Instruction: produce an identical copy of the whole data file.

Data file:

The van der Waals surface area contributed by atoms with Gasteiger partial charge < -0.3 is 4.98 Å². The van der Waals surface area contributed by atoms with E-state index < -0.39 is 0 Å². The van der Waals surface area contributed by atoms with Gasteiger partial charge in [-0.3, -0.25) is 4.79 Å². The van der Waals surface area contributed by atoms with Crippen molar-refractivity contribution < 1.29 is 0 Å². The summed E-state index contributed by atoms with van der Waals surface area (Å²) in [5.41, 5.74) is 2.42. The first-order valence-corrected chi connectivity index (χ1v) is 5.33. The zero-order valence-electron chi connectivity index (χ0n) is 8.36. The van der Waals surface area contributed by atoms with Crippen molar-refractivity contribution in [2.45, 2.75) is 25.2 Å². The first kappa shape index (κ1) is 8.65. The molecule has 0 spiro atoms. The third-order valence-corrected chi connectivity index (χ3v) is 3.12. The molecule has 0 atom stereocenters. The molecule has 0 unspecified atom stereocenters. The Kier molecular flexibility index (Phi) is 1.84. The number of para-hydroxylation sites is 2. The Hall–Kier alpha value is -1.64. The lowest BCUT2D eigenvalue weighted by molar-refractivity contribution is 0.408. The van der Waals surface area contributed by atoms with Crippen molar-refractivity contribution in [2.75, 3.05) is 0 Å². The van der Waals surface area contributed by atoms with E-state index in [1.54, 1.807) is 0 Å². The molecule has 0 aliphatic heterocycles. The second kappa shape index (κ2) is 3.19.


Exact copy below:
The van der Waals surface area contributed by atoms with Gasteiger partial charge < -0.3 is 4.98 Å². The van der Waals surface area contributed by atoms with E-state index < -0.39 is 0 Å². The van der Waals surface area contributed by atoms with Gasteiger partial charge in [-0.3, -0.25) is 4.79 Å². The van der Waals surface area contributed by atoms with Crippen molar-refractivity contribution < 1.29 is 0 Å². The summed E-state index contributed by atoms with van der Waals surface area (Å²) in [5.41, 5.74) is 2.42. The first-order valence-corrected chi connectivity index (χ1v) is 5.33. The zero-order valence-electron chi connectivity index (χ0n) is 8.36. The van der Waals surface area contributed by atoms with Crippen molar-refractivity contribution in [2.45, 2.75) is 25.2 Å². The first kappa shape index (κ1) is 8.65. The molecule has 0 spiro atoms. The third-order valence-corrected chi connectivity index (χ3v) is 3.12. The molecule has 0 atom stereocenters. The molecule has 0 unspecified atom stereocenters. The Kier molecular flexibility index (Phi) is 1.84. The number of para-hydroxylation sites is 2. The Hall–Kier alpha value is -1.64. The lowest BCUT2D eigenvalue weighted by molar-refractivity contribution is 0.408. The van der Waals surface area contributed by atoms with Crippen molar-refractivity contribution in [2.75, 3.05) is 0 Å². The van der Waals surface area contributed by atoms with E-state index in [1.54, 1.807) is 0 Å². The molecule has 0 aliphatic heterocycles. The second kappa shape index (κ2) is 3.19.